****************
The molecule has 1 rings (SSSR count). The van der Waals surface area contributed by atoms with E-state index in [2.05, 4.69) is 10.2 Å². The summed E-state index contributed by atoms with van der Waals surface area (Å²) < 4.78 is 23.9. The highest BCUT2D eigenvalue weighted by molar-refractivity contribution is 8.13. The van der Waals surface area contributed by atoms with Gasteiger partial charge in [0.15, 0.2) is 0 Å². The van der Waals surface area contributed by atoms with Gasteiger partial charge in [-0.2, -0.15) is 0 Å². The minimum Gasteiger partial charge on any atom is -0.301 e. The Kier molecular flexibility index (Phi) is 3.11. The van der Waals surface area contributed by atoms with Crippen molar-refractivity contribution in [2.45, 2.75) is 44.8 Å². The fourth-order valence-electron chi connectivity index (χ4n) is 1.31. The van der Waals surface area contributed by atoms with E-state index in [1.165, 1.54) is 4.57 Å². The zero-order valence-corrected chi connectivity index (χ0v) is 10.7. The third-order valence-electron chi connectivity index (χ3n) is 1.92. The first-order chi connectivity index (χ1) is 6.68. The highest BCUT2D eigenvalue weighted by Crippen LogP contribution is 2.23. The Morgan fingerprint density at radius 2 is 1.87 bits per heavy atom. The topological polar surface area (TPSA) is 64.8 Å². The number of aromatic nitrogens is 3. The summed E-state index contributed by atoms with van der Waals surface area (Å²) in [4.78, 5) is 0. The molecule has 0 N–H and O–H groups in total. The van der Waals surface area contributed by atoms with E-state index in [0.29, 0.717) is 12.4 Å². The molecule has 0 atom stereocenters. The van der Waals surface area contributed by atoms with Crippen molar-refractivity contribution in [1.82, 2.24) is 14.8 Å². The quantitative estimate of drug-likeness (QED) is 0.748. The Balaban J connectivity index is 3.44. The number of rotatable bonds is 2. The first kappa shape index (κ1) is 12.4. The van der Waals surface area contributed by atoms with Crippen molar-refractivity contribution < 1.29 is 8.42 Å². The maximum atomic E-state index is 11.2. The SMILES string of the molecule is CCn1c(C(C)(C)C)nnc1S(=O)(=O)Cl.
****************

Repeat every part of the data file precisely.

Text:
The molecule has 1 rings (SSSR count). The van der Waals surface area contributed by atoms with E-state index in [2.05, 4.69) is 10.2 Å². The summed E-state index contributed by atoms with van der Waals surface area (Å²) < 4.78 is 23.9. The highest BCUT2D eigenvalue weighted by molar-refractivity contribution is 8.13. The van der Waals surface area contributed by atoms with Gasteiger partial charge in [0.15, 0.2) is 0 Å². The van der Waals surface area contributed by atoms with Gasteiger partial charge in [-0.2, -0.15) is 0 Å². The minimum Gasteiger partial charge on any atom is -0.301 e. The Kier molecular flexibility index (Phi) is 3.11. The van der Waals surface area contributed by atoms with Crippen molar-refractivity contribution in [2.45, 2.75) is 44.8 Å². The fourth-order valence-electron chi connectivity index (χ4n) is 1.31. The van der Waals surface area contributed by atoms with E-state index in [1.165, 1.54) is 4.57 Å². The zero-order valence-corrected chi connectivity index (χ0v) is 10.7. The third-order valence-electron chi connectivity index (χ3n) is 1.92. The first-order chi connectivity index (χ1) is 6.68. The highest BCUT2D eigenvalue weighted by Crippen LogP contribution is 2.23. The Morgan fingerprint density at radius 2 is 1.87 bits per heavy atom. The topological polar surface area (TPSA) is 64.8 Å². The number of aromatic nitrogens is 3. The summed E-state index contributed by atoms with van der Waals surface area (Å²) in [4.78, 5) is 0. The molecule has 0 N–H and O–H groups in total. The van der Waals surface area contributed by atoms with E-state index in [0.29, 0.717) is 12.4 Å². The molecule has 0 atom stereocenters. The van der Waals surface area contributed by atoms with Crippen molar-refractivity contribution in [1.82, 2.24) is 14.8 Å². The quantitative estimate of drug-likeness (QED) is 0.748. The Balaban J connectivity index is 3.44. The number of rotatable bonds is 2. The first kappa shape index (κ1) is 12.4. The van der Waals surface area contributed by atoms with Crippen molar-refractivity contribution < 1.29 is 8.42 Å². The maximum atomic E-state index is 11.2. The SMILES string of the molecule is CCn1c(C(C)(C)C)nnc1S(=O)(=O)Cl.